Our timber heritage can be traced back to the forestry companies that emerged in post WWII, 1950’s Britain, as national forest industries were booming.
Oakover and Wealden Woodlands were two companies providing management services across Kent and Sussex in the late 1940’s early 1950’s, and our very own Keith Seymour worked for Oakover, a company that still operates a tree nursery in Maidstone, Kent today.
Across the UK thousands of men were engaged in the clearance of “redundant” broadleaves and the establishment of new conifer plantations created to meet the surge in supply and demand.
All felling was done by hand up until then, with axes and cross cut saws but into the 60’s and 70’s forest machinery crept into use. Chainsaws were used instead of handsaws. Small tractors came into use instead of horse teams for getting logs to roadside and forestry moved towards mechanisation.
Cocking Sawmill aerial view in the early 1940’s
In those days, when trees were felled and logs brought out of the forest, timber lorries had to be loaded by gangs of men with winches, a far cry from the state of the art machinery available built into RT lorries now.
During this period in time there were scores of local sawmills processing enormous volumes of locally available wood. In the mid 1960’s the two companies, Oakover and Wealden Woodlands, merged to become English Woodlands Ltd.
At the same time there was a beneficial tax regime in place which allowed woodland owners to manage their woodlands at little more than net cost. This provided a big boost in employment for foresters everywhere. As a company, English Woodlands employed dozens of Foresters across southern England to fulfil the new demand for woodland management services.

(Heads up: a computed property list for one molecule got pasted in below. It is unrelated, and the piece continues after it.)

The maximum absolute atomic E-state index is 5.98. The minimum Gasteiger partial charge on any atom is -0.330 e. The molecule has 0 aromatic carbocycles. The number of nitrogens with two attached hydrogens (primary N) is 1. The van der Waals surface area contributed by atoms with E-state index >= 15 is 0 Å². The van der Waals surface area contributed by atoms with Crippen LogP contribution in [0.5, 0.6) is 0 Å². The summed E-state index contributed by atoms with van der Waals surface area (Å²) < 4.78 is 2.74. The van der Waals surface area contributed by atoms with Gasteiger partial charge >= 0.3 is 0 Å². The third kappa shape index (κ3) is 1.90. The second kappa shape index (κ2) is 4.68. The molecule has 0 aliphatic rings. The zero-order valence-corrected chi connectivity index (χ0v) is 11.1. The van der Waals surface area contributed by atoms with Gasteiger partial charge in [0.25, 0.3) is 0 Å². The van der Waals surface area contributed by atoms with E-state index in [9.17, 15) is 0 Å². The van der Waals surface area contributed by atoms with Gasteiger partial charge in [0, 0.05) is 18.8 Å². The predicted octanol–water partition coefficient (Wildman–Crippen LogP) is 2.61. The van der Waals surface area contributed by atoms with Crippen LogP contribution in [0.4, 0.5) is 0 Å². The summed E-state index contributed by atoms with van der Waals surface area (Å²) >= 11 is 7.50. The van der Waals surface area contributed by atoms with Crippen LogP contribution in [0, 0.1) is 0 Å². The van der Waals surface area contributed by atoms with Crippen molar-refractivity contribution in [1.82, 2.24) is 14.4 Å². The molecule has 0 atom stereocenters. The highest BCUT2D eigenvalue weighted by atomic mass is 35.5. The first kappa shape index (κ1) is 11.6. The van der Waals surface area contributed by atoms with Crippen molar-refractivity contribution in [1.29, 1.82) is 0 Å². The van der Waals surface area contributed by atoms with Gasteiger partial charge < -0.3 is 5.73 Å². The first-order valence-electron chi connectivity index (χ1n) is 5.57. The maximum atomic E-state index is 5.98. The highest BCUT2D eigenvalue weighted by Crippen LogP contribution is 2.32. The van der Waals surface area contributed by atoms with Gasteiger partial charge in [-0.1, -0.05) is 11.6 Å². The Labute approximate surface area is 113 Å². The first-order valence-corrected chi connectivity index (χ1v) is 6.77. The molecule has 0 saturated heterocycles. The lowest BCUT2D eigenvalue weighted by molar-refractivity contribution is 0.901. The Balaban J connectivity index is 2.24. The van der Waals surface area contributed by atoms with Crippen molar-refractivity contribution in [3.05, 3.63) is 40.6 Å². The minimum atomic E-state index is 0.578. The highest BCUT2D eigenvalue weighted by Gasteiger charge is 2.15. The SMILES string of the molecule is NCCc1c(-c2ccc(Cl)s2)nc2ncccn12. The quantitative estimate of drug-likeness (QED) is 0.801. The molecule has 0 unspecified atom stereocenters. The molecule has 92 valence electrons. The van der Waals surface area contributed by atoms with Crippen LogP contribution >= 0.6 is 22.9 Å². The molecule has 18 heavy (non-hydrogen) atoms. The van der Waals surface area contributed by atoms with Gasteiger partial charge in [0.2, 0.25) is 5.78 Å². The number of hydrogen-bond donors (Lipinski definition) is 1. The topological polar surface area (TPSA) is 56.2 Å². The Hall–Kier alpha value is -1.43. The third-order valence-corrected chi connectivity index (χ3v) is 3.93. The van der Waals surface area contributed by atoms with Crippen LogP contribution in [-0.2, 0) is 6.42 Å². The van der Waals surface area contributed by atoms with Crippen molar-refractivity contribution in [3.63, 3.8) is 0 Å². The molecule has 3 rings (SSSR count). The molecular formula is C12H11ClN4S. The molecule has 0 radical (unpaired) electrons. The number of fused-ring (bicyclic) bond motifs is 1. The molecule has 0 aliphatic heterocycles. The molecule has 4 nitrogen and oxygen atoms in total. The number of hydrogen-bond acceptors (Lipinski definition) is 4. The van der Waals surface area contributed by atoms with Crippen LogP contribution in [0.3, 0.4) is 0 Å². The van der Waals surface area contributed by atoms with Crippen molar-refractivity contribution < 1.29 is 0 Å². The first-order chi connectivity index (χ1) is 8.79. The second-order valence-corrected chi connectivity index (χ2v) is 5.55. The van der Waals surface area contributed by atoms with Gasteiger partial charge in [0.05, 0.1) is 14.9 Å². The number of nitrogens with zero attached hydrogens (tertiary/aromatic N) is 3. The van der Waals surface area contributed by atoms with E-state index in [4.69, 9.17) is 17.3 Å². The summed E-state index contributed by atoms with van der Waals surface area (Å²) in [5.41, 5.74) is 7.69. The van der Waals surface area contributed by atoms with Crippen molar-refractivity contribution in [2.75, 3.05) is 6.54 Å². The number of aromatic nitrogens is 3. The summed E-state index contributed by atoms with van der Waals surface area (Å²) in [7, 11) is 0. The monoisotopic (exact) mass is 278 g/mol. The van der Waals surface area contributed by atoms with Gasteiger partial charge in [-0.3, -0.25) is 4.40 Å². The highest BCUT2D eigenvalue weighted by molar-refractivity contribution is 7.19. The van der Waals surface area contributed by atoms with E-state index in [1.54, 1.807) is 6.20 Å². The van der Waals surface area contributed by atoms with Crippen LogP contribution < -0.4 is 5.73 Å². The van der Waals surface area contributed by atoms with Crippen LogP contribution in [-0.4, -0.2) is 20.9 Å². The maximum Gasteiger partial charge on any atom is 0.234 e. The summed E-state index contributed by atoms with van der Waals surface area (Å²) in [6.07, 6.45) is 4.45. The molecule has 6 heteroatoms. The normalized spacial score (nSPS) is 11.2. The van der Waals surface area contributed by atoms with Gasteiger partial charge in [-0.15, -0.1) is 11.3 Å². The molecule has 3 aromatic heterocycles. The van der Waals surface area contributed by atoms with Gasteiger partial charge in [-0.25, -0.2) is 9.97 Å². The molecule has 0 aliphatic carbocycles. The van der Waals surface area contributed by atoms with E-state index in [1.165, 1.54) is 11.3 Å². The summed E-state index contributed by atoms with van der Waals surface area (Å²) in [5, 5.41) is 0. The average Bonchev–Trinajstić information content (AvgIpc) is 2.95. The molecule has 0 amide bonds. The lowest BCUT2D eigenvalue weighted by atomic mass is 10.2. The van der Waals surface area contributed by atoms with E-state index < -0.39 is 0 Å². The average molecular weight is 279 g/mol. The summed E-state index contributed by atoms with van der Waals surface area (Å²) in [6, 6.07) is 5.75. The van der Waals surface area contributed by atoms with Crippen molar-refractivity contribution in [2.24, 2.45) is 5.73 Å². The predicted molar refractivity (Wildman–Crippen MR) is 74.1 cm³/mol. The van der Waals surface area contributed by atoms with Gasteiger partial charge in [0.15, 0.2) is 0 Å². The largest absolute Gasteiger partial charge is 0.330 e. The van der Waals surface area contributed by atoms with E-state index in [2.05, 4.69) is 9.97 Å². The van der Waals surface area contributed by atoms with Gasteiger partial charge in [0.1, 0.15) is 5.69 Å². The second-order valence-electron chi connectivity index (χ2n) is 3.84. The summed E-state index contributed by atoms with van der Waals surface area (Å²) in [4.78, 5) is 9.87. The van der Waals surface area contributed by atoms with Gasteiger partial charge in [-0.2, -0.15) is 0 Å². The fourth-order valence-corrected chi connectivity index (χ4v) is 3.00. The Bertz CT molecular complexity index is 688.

Cocking Sawmill’s timber yard, bursting with local Beech in the early 1940’s
In the late 1960’s Oakover and Wealden woodlands merged becoming English Woodlands Ltd. In 1983 this company acquired one of the many active sawmills in the area then named The Sussex Resaw Company at Cocking Sawmills. A little later down the line in 1986, the two operating Directors, Hugh Gent and George Marchand, bought out the sawmiil business incorporating as English Woodlands Timber Ltd, creating the timber company we know and love today.
No sooner had they got their partnership underway than the following year saw the great storm of 1987 which set the country in chaos and delivered huge volumes of windblown timber into the already at capacity sawmills. The timber needed processing and English Woodlands Timber focussed solely on milling and supplying other sawmills with stocks of round timber well into the late 1990’s.
Once volumes of recovered storm logs were cleared the company diversified into providing more management services alongside the now well established milling business. It was at this point our Managing Director, Tom Compton, was appointed to bring forest management back into the heart of the business, which he has certainly done!
Some 16 years later and the company is steadily building on it’s excellent reputation for professional forest management services.
As Tom’s partner, Ian McNally, takes the timber business forward, streamlining the site at Cocking, growing the online stock and ecommerce offering, Tom is freed from his desk to do what we all know he loves best, professional forestry.
Whilst sharing the business Ian & Tom have realised a long time goal of launching a stand alone forestry business in English Woodlands Forestry which they can both be proud of. It sits alongside a traditional Sussex timber business with a long history of supporting productive woodland management and providing best quality home-grown timber for furniture, joinery & building works.
We look forward to making more homegrown timber more available to our customers and to seeing more woodlands created, well managed and productive, for future generations of English Woodlands Forestry & Timber.